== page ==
Bad Breath

Bad breath is breath that has an unpleasant odor, otherwise known as halitosis. This odor can occur from time to time, or it can be long lasting, depending on the cause.

Millions of bacteria live in the mouth, particularly on the back of the tongue.

In many people, the primary causes of bad breath is the bacteria leaving in the mouth, particularly below the tongue, necessitated by the mouth's warm, moist conditions favoring growth of these bacteria. Most bad breath is caused by something in the mouth.

Some types of bad breath are considered to be fairly normal. They usually are not health concerns. One example is "morning mouth." This occurs because of changes in your mouth while you sleep. During the day, saliva washes away decaying food and odors. The body makes less saliva at night. Your mouth becomes dry, and dead cells stick to your tongue and to the inside of your cheeks. When bacteria use these cells for food, they produce a foul odor.

Other causes of bad breath:

Poor dental hygiene - Infrequent or improper brushing and flossing, allows bits of food that are stuck between the teeth to decay inside the mouth. Poor oral hygiene eventually will lead to periodontal (gum) disease, which also can cause bad breath.

Infections in the mouth- These can be caused by either a cavity in a tooth or by periodontal (gum) disease.

Respiratory tract infections - Throat, sinus or lung infections

External source- Garlic, onions, coffee, cigarette smoking, chewing tobacco. Smoking and drinking coffee, tea and/or red wine will contribute to your teeth becoming discolored.

Dry mouth (xerostomia)- This can be caused by salivary gland problems, medicines or "mouth breathing." A large number of prescriptions and over the counter medicines cause dry mouth.

Illnesses- Diabetes, liver disease, kidney disease, lung disease, sinus disease, reflux disease and others

Psychiatric illness- Some people may believe they have bad breath, but others do not notice it. This is referred to as "pseudohalitosis."


You may not always know that you have bad breath. That's because odor-detecting cells in the nose eventually get used to the smell. Other people may notice and react by stepping away from you as you speak, or making a face.

Other symptoms depend on the underlying cause of bad breath:

Infections in the mouth- Symptoms depend on the type of infection. They can include:

*Red or swollen gums that may bleed easily, especially after brushing or flossing

*Pus between teeth or a pocket of pus (abscess) at the base of a tooth

*Loose teeth or a change in how a denture fits

*Painful, open sores on the tongue or gums

Respiratory tract infections- Symptoms may include:

*Sore throat

*Swollen lymph nodes ("swollen glands") in the neck


*Stuffy nose

*A greenish or yellowish discharge from the nose

*A cough that produces mucus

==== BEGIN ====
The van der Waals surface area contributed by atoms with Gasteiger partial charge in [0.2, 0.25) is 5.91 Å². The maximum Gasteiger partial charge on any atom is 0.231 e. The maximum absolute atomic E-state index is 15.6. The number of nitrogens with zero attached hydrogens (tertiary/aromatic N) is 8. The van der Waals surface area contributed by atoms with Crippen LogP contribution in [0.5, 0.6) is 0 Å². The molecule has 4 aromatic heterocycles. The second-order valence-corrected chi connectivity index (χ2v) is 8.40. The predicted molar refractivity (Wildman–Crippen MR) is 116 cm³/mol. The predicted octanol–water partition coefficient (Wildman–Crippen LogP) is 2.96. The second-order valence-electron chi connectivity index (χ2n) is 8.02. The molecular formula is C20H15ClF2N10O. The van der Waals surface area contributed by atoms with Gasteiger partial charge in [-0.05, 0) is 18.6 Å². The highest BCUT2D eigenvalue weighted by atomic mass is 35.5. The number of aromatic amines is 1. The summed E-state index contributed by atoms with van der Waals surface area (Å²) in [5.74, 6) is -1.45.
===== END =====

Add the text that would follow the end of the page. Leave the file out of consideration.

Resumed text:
Dry mouth- Symptoms may include:

Difficulty swallowing dry foods

Difficulty speaking for a long time because of mouth dryness

Burning in the mouth

An unusually high number of cavities

Dry eyes (in Sjogren's syndrome)

Illnesses- Symptoms of diabetes, lung disease, kidney failure or liver disease


*A dentist or physician may notice bad breath during an office visit. Sometimes, the smell of the patient's breath may suggest a likely cause for the problem. For example, "fruity" breath may be a sign of uncontrolled diabetes. A urine-like smell, especially in a person who is at high risk of kidney disease, can sometimes indicate kidney failure.

*Your dentist will review your medical history for conditions that can cause bad breath and for medicines that can cause dry mouth. Your dentist also will ask you about your diet, personal habits (smoking, chewing tobacco) and any symptoms. He or she also will ask who noticed the bad breath and when.

*Your dentist will examine your teeth, gums, mouth and salivary glands. He or she also will feel your head and neck and will evaluate your breath when you exhale from your nose and from your mouth.

*Your dentist may refer you to your family physician if an illness is the most likely cause. In severe cases of gum disease, your dentist may suggest that you see a periodontist (dentist who specializes in gum problems).

*You will need diagnostic tests if the doctor suspects a lung infection, diabetes, kidney disease, liver disease or Sjogren's syndrome. The type of tests you get depends on the suspected illness. You may get blood tests, urine tests, X-rays of the chest or sinuses, or other tests.

When Do I call a professional?

Call your dentist promptly if you have bad breath with loose teeth or painful, swollen gums that bleed easily. Also, call your doctor if you have bad breath along with any of the following symptoms:


*Sore throat

*Postnasal drip

*Discolored nasal discharge

*Cough that produces mucus

Even if you have none of these symptoms, call your dentist or physician if your bad breath continues despite a good diet and proper dental hygiene.

Sometimes bad breath can be a sign that a medical condition needs attention right away. If you have diabetes, gastroesophageal reflux disease (GERD) or chronic liver or kidney disease, ask your doctor what bad breath may mean for your condition.